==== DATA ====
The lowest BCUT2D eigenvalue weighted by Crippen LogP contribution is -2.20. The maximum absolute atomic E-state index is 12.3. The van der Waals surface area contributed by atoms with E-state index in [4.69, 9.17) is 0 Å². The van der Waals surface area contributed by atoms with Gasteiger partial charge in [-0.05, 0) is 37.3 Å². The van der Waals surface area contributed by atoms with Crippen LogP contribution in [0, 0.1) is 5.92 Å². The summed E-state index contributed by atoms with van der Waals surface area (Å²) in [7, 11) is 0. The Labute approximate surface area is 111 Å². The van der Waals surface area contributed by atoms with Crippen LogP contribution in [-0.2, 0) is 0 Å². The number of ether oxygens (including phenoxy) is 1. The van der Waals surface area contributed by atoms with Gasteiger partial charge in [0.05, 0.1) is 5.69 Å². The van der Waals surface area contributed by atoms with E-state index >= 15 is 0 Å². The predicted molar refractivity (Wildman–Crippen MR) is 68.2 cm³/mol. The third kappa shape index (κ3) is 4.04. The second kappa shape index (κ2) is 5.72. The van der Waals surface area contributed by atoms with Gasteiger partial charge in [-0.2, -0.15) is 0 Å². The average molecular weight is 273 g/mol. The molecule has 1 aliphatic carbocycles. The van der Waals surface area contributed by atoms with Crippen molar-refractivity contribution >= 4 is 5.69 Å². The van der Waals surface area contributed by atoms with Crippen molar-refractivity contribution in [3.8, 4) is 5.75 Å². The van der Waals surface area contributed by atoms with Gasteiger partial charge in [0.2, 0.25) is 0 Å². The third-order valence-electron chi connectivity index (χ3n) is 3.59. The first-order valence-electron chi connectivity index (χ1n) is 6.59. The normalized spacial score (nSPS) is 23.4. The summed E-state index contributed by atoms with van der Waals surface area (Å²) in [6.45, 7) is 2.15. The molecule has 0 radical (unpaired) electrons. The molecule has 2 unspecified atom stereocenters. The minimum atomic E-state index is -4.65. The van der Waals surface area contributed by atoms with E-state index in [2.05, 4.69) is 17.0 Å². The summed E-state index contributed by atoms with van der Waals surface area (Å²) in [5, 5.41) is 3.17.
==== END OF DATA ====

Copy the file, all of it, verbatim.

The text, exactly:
The lowest BCUT2D eigenvalue weighted by Crippen LogP contribution is -2.20. The maximum absolute atomic E-state index is 12.3. The van der Waals surface area contributed by atoms with E-state index in [4.69, 9.17) is 0 Å². The van der Waals surface area contributed by atoms with Gasteiger partial charge in [-0.05, 0) is 37.3 Å². The van der Waals surface area contributed by atoms with Crippen LogP contribution in [0, 0.1) is 5.92 Å². The summed E-state index contributed by atoms with van der Waals surface area (Å²) in [7, 11) is 0. The Labute approximate surface area is 111 Å². The van der Waals surface area contributed by atoms with Crippen LogP contribution in [-0.2, 0) is 0 Å². The number of ether oxygens (including phenoxy) is 1. The van der Waals surface area contributed by atoms with Gasteiger partial charge in [0.05, 0.1) is 5.69 Å². The van der Waals surface area contributed by atoms with E-state index >= 15 is 0 Å². The predicted molar refractivity (Wildman–Crippen MR) is 68.2 cm³/mol. The third kappa shape index (κ3) is 4.04. The second kappa shape index (κ2) is 5.72. The van der Waals surface area contributed by atoms with Gasteiger partial charge in [-0.2, -0.15) is 0 Å². The average molecular weight is 273 g/mol. The molecule has 1 aliphatic carbocycles. The van der Waals surface area contributed by atoms with Crippen molar-refractivity contribution >= 4 is 5.69 Å². The van der Waals surface area contributed by atoms with Crippen molar-refractivity contribution in [3.8, 4) is 5.75 Å². The van der Waals surface area contributed by atoms with Gasteiger partial charge in [0.2, 0.25) is 0 Å². The third-order valence-electron chi connectivity index (χ3n) is 3.59. The first-order valence-electron chi connectivity index (χ1n) is 6.59. The normalized spacial score (nSPS) is 23.4. The summed E-state index contributed by atoms with van der Waals surface area (Å²) in [6.45, 7) is 2.15. The molecule has 0 radical (unpaired) electrons. The molecule has 2 unspecified atom stereocenters. The minimum atomic E-state index is -4.65. The van der Waals surface area contributed by atoms with E-state index in [2.05, 4.69) is 17.0 Å². The summed E-state index contributed by atoms with van der Waals surface area (Å²) in [5, 5.41) is 3.17.